SPRINGDALE, Ark. – Tyson Foods Inc. is acting to improve communication with the farmers who raise chickens for the company and bring transparency to poultry grower pay.
First, Tyson developed a “Contract Poultry Farmers’ Bill of Rights” document which states growers have:
- The right to information detailing how much they are paid.
- The right to discuss their contract with outside parties.
- The right to a fixed length contract that can only be terminated for cause.
- The right to join an association of contract poultry farmers.
- The right to poultry welfare standards and training on poultry welfare standards.
Tyson pays more than $800 million annually to more than 3,600 independent poultry farmers under contract to raise chickens for Tyson Foods’ operations. The company said the average farmer has been raising chickens for the company for 15 years while some families have been raising Tyson’s chickens for three generations. Tyson supplies farmers with the birds, feed and technical advice. The farmer performs the labor and provides housing and utilities.
Contract grower pay has been a flashpoint in the poultry industry. In February 2017, a group of poultry growers sued leading US poultry processors, including Tyson, for allegedly conspiring to suppress compensation paid to farmers. Pilgrim’s Pride Corp., Perdue Farms Inc., Koch Foods Inc., Sanderson Farms Inc. and subsidiaries of those companies also were named as defendants in the lawsuit. On May 2, the defendants in the case were granted a motion to file a supplemental brief in support of a motion to dismiss the litigation.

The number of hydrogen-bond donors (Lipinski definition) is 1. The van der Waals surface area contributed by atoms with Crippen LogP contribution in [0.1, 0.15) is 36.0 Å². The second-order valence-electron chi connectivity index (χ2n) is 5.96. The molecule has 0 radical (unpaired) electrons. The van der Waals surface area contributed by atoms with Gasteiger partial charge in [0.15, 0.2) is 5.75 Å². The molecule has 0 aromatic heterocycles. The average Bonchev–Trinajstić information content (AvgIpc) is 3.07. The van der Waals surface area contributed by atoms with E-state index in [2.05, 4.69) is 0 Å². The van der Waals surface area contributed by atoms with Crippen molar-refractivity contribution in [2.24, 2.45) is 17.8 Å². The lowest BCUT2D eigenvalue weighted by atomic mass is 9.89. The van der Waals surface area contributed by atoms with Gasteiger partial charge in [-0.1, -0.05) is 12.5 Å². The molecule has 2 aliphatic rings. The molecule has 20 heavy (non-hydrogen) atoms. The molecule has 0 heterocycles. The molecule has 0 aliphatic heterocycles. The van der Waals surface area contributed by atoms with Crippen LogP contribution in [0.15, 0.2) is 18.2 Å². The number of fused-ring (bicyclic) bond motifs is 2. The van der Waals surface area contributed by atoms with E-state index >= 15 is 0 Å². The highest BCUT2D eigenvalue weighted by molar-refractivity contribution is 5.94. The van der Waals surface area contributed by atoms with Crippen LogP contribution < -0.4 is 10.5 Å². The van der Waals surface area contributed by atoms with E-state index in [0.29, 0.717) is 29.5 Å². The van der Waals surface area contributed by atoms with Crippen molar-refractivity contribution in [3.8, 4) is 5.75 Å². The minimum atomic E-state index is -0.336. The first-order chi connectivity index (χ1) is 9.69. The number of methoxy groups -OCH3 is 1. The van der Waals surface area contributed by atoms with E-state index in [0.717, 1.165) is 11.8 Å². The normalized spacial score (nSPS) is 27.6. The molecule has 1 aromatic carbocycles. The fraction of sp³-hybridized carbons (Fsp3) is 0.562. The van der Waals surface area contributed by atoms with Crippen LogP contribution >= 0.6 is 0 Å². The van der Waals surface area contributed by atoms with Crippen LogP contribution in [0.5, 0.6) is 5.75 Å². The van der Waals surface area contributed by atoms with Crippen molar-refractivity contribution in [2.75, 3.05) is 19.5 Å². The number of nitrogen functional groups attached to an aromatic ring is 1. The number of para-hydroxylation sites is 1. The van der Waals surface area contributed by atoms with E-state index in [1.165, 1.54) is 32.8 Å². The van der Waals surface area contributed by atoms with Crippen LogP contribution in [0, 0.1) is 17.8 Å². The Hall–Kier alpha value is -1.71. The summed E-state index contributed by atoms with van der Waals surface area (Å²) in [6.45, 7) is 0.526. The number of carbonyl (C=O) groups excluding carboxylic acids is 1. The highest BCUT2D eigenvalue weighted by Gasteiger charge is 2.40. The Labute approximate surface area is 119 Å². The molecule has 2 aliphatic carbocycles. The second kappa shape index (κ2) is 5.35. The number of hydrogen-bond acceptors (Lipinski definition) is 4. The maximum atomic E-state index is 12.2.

“We value the farmers who raise our chickens and work hard to maintain good relationships with them, but also know we can do better,” said Doug Ramsey, group president of poultry for Tyson Foods. “That’s why we’re taking steps to enhance how we interact with them.”
A second initiative aimed at improving communications between Tyson and the company’s contract growers is the formation of an advisory council of poultry farmers. Currently, there are six farmer-members from Arkansas, Missouri, Tennessee and North Carolina.
“The council will give growers the ability to communicate directly with top management of Tyson. They are listening and very interested in our ideas as well as issues affecting growers,” said Johnny Simmons, one of the advisory council member-farmers who has grown chickens for 30 years. “The Bill of Rights that Tyson Foods has put together explains our relationship with the company and shows its commitment to our relationship. This is a working council, so we watch for results to come.”
Details are pending regarding the initial advisory council and a process that enables interested farmers to potentially participate as council members.
Finally, Tyson is working to integrate the information on a grower-specific website into a smartphone app. No release date for the app has been set.
“Farmers are the backbone of agriculture and the farmers we contract with are critical to our business,” Ramsey said. “We want them to know how much we appreciate the hard work and dedication it takes to feed the world.”